What it’s good for: Calming digestion
It’s no coincidence that Indian restaurants set out tiny bowls of fennel seeds to chew on after dinner. Anethole, the active ingredient inside the seed, relaxes the smooth muscles of the stomach, easing digestion. Even the ancient Romans praised its healing properties, including scientist Pliny the Elder, who listed 22 medical uses for it.
How To Grow It: Fennel’s easy to propagate from seed, shooting up to as high as 6 or 7 feet, and returning each year if you let it go to seed. It loves sun and dry, rich soil. Plant the seeds in early April, covering lightly with soil. Thin the seedlings to about 15 inches apart.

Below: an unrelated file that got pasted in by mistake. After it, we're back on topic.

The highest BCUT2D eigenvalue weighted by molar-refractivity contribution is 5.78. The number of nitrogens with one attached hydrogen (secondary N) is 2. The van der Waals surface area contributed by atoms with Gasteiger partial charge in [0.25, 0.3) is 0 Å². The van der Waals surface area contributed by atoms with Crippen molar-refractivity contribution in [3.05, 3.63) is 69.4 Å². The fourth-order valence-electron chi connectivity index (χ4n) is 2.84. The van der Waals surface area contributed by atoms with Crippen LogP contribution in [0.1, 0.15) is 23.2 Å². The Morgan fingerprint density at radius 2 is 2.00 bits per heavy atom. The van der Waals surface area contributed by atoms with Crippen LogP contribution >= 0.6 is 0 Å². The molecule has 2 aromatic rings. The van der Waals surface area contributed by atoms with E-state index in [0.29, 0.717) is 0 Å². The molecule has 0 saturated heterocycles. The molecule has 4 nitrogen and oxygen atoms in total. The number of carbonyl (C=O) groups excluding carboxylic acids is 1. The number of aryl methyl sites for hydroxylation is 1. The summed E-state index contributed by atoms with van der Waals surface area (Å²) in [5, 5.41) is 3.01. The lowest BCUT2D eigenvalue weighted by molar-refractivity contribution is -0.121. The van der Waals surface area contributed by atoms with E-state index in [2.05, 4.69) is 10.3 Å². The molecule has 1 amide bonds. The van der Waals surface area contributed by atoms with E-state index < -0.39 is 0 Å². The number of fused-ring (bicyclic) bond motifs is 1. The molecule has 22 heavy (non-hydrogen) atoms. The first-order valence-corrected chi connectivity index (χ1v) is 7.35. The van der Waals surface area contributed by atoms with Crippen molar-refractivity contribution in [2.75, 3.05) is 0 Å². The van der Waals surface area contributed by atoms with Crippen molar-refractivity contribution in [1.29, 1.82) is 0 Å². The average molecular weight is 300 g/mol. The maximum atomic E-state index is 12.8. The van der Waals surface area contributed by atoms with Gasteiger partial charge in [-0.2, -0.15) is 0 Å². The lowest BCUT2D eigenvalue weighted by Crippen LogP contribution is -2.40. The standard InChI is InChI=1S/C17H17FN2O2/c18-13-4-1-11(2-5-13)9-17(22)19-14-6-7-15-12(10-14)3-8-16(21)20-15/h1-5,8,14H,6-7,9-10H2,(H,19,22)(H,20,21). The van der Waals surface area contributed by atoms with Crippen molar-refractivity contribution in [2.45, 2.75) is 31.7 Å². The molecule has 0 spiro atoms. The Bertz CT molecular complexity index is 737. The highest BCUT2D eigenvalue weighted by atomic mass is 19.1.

How To Use It: Gather the seeds from the end of the feathery stalks. With a mortar and pestle, crush one to two teaspoons—fresh or dry—and add those to a cup of boiling water. Let it steep for ten minutes, strain, and sip. “If you have digestive problems, drink a cup after every meal until your digestion is better,” suggests McIntyre. Or try eating the seeds straight, or brewing a tea with a teaspoon each of fennel seeds and peppermint. You can also sprinkle fennel seeds into bread or biscotti dough. And of course the fennel bulb, which also contains the antispasmodic oils, is delicious added to stews and soups.